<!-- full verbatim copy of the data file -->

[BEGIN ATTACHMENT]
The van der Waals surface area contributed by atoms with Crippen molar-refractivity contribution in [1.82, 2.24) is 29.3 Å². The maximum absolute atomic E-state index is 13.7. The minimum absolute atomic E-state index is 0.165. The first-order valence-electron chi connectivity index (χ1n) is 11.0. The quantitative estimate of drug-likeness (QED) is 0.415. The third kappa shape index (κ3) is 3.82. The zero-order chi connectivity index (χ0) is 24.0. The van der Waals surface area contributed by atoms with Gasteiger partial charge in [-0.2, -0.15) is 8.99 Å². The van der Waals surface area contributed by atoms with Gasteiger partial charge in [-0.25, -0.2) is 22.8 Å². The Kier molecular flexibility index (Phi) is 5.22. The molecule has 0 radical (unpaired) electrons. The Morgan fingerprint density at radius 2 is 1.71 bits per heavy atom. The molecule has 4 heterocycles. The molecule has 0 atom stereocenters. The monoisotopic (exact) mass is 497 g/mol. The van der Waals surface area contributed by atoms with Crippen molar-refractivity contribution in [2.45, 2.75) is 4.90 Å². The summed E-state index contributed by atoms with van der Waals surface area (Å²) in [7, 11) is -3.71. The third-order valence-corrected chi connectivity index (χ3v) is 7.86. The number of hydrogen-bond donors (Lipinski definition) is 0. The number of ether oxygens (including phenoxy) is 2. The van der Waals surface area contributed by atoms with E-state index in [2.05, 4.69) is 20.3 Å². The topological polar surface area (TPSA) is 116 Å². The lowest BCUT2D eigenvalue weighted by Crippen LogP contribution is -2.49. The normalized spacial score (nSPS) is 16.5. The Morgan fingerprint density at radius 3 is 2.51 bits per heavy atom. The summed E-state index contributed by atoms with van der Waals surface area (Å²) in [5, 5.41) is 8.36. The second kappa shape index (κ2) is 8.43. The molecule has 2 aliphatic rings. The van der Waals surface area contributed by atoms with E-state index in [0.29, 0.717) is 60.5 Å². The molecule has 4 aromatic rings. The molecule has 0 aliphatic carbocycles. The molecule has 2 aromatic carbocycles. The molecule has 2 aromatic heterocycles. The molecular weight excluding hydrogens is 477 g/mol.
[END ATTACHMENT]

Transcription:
The van der Waals surface area contributed by atoms with Crippen molar-refractivity contribution in [1.82, 2.24) is 29.3 Å². The maximum absolute atomic E-state index is 13.7. The minimum absolute atomic E-state index is 0.165. The first-order valence-electron chi connectivity index (χ1n) is 11.0. The quantitative estimate of drug-likeness (QED) is 0.415. The third kappa shape index (κ3) is 3.82. The zero-order chi connectivity index (χ0) is 24.0. The van der Waals surface area contributed by atoms with Gasteiger partial charge in [-0.2, -0.15) is 8.99 Å². The van der Waals surface area contributed by atoms with Gasteiger partial charge in [-0.25, -0.2) is 22.8 Å². The Kier molecular flexibility index (Phi) is 5.22. The molecule has 0 radical (unpaired) electrons. The Morgan fingerprint density at radius 2 is 1.71 bits per heavy atom. The molecule has 4 heterocycles. The molecule has 0 atom stereocenters. The monoisotopic (exact) mass is 497 g/mol. The van der Waals surface area contributed by atoms with Crippen molar-refractivity contribution in [2.45, 2.75) is 4.90 Å². The summed E-state index contributed by atoms with van der Waals surface area (Å²) in [7, 11) is -3.71. The third-order valence-corrected chi connectivity index (χ3v) is 7.86. The number of hydrogen-bond donors (Lipinski definition) is 0. The number of ether oxygens (including phenoxy) is 2. The van der Waals surface area contributed by atoms with E-state index in [2.05, 4.69) is 20.3 Å². The topological polar surface area (TPSA) is 116 Å². The lowest BCUT2D eigenvalue weighted by Crippen LogP contribution is -2.49. The normalized spacial score (nSPS) is 16.5. The Morgan fingerprint density at radius 3 is 2.51 bits per heavy atom. The summed E-state index contributed by atoms with van der Waals surface area (Å²) in [5, 5.41) is 8.36. The second kappa shape index (κ2) is 8.43. The molecule has 2 aliphatic rings. The van der Waals surface area contributed by atoms with E-state index in [0.29, 0.717) is 60.5 Å². The molecule has 4 aromatic rings. The molecule has 0 aliphatic carbocycles. The molecule has 2 aromatic carbocycles. The molecule has 2 aromatic heterocycles. The molecular weight excluding hydrogens is 477 g/mol.